Dave Coyle expects to sell more beer this year.
However, that could be a problem for Coyle, who owns Arclight Brewing Co. in Watervliet.
Brewers are allowed to self-distribute their products to restaurants and grocers if they produce fewer than 1,000 barrels a year. Beyond that 1,000 barrel cap, they must sign on to work with a distribution company to take their product and sell it on their behalf.
Distributors often take around a 30 percent cut of profits – an obvious obstacle for some breweries. A law change, some brewers say, would give them a fighting chance.
“We don’t have the volume of scale to compete,” Coyle said. “We’re producing a small amount of beer compared to others. Without having the overhead of hiring a distributor, we can be competitive in the market.”
Enter state Rep. Pauline Wendzel, who unveiled legislation at the 2020 Michigan Brewer’s Guild Winter Conference and Trade Show that would increase the amount of product a microbrewery can self-distribute in Michigan.
Wendzel’s proposed legislation would double Michigan’s self-distribution limit from 1,000 barrels per year to 2,000 barrels annually. The bill would also exempt taproom sales from counting toward a brewery’s self-distribution limit.
“Craft beer in Michigan is a booming, billion-dollar industry that supports nearly 10,000 jobs in communities throughout our state,” Wendzel told attendees at the winter conference. “Michigan is the craft beer capital of the world, and my bill will help create an even better environment that allows brewers to grow and thrive.”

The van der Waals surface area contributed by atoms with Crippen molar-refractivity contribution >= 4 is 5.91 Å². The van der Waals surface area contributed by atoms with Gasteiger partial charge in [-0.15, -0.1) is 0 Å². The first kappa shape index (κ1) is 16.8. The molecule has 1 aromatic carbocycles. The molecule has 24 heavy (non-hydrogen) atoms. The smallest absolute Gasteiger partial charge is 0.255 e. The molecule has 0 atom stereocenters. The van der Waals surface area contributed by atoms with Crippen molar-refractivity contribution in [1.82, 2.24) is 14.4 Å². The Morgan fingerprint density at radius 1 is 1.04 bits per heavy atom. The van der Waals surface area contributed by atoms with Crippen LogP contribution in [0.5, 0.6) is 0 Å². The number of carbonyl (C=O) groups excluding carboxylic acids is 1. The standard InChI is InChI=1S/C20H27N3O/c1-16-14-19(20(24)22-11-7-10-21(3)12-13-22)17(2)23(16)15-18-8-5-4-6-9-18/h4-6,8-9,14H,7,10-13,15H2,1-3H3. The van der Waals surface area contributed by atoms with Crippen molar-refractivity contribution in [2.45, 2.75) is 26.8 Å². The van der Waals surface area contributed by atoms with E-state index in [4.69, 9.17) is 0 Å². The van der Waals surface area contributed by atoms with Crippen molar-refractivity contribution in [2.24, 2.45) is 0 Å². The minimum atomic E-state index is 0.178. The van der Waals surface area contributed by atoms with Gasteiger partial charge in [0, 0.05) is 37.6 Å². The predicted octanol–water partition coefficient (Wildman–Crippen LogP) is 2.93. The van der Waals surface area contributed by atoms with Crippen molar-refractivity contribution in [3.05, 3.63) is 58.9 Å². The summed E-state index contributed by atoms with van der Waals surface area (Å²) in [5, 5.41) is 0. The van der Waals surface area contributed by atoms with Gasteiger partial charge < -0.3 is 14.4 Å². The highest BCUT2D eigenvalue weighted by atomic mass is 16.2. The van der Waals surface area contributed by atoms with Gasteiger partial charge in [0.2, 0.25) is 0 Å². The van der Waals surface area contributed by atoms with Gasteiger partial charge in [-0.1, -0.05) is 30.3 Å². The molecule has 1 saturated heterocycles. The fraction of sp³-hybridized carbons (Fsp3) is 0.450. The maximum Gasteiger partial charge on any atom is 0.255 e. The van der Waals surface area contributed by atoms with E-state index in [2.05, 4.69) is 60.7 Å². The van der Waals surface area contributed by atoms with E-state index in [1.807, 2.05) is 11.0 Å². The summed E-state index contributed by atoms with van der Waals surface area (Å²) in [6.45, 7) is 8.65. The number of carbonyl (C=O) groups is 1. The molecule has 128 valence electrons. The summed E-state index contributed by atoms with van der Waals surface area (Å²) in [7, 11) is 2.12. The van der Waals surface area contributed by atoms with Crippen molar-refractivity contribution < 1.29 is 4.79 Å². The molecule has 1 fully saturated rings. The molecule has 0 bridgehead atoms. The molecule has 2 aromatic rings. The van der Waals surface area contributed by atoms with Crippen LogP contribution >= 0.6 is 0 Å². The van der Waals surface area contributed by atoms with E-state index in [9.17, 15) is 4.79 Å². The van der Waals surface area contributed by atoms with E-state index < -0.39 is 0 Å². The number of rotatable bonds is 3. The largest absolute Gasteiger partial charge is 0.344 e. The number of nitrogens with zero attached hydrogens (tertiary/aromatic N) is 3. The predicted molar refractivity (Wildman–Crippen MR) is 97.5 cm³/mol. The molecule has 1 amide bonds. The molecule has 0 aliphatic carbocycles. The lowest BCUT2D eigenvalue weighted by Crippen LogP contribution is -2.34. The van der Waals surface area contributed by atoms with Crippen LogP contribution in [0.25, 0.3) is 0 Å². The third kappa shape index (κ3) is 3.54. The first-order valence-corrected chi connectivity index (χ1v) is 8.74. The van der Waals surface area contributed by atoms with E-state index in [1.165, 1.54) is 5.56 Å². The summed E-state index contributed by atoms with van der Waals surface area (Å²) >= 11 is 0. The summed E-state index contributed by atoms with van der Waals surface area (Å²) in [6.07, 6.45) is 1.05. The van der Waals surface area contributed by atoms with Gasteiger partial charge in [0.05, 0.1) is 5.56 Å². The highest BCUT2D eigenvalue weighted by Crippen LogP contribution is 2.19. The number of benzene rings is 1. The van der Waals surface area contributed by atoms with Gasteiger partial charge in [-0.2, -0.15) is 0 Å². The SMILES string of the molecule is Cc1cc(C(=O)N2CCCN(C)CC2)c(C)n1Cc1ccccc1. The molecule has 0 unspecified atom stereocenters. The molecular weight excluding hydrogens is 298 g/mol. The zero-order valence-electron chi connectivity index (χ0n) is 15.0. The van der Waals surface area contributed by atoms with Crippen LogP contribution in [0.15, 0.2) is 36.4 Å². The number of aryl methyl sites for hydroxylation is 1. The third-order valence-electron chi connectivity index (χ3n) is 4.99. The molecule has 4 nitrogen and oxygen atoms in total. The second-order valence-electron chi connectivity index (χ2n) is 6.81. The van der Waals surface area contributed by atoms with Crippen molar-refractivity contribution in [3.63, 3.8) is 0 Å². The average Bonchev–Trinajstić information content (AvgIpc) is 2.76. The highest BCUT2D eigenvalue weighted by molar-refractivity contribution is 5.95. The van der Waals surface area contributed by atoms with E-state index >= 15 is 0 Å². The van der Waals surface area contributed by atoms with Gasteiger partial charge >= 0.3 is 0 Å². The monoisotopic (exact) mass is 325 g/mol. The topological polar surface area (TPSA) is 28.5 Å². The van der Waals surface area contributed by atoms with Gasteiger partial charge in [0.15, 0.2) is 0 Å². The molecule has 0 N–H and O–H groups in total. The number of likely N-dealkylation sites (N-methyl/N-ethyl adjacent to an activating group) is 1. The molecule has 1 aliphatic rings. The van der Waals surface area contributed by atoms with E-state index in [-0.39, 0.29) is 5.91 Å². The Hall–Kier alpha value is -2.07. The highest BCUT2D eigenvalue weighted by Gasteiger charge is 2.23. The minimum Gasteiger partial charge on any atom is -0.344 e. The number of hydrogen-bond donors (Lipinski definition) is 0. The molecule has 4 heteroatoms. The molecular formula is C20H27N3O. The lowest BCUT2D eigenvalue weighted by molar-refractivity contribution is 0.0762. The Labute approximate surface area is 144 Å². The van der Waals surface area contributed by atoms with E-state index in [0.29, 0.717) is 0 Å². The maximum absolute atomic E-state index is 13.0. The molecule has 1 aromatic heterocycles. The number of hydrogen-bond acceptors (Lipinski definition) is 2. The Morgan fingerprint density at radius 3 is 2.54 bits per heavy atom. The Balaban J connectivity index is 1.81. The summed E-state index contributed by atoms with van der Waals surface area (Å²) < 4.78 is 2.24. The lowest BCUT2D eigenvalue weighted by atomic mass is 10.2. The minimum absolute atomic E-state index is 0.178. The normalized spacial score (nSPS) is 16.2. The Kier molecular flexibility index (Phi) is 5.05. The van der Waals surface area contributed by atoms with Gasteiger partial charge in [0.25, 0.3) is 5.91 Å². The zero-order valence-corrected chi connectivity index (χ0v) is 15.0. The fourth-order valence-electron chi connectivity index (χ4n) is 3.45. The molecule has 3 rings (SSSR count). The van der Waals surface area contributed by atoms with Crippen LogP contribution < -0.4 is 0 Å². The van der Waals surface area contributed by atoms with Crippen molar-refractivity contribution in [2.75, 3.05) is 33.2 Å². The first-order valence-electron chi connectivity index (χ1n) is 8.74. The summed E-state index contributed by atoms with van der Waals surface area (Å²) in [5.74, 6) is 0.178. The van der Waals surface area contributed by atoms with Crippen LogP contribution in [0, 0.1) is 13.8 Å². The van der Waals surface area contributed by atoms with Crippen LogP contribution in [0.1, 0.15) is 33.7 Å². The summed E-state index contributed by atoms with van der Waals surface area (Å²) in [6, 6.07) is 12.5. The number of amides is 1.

Wendzel’s legislation is expected to be introduced in the coming weeks as the lead bill in a larger package that aims to reduce regulatory hurdles to Michigan brewers and distributors.
Scott Graham, executive director of the Michigan Brewers Guild, said the organization began working with Wendzel on what could be included in the bill several months ago.
Based on feedback from brewers within the state, Graham said the house bill would give brewers some breathing room from the self-distribution cap.
“It’s an access-to-market issue. The state has limited self-distribution,” he said. “Most craft beer gets sent out to a wholesaler from a distributor, which gets the product from the brewery. More wholesalers and distributors are consolidating and it’s creating a bottleneck for some breweries that are trying to get their product out to market.”
The beer state
According to data collected by the Brewers Association, Michigan had 357 craft breweries in 2018 – making it the fifth highest total in the U.S. (Total numbers for 2019 haven’t been released yet.)
Broken down, that’s 4.7 breweries per 100,000 adults over the age of 21 in the state.
The brewing industry brought in an estimated $2.5 million to Michigan in 2018, while nearly 900,000 barrels of craft beer was produced that year.
“My local brewers came to me and explained that they were running up against a wall,” Wendzel said. “Nearly all 1,000 barrels of product produced is consumed in taprooms, leaving very little to be distributed to retail outlets. Doubling the self-distribution limit and exempting taproom sales will allow brewers to grow their business to a point where signing a distribution contract makes sense.”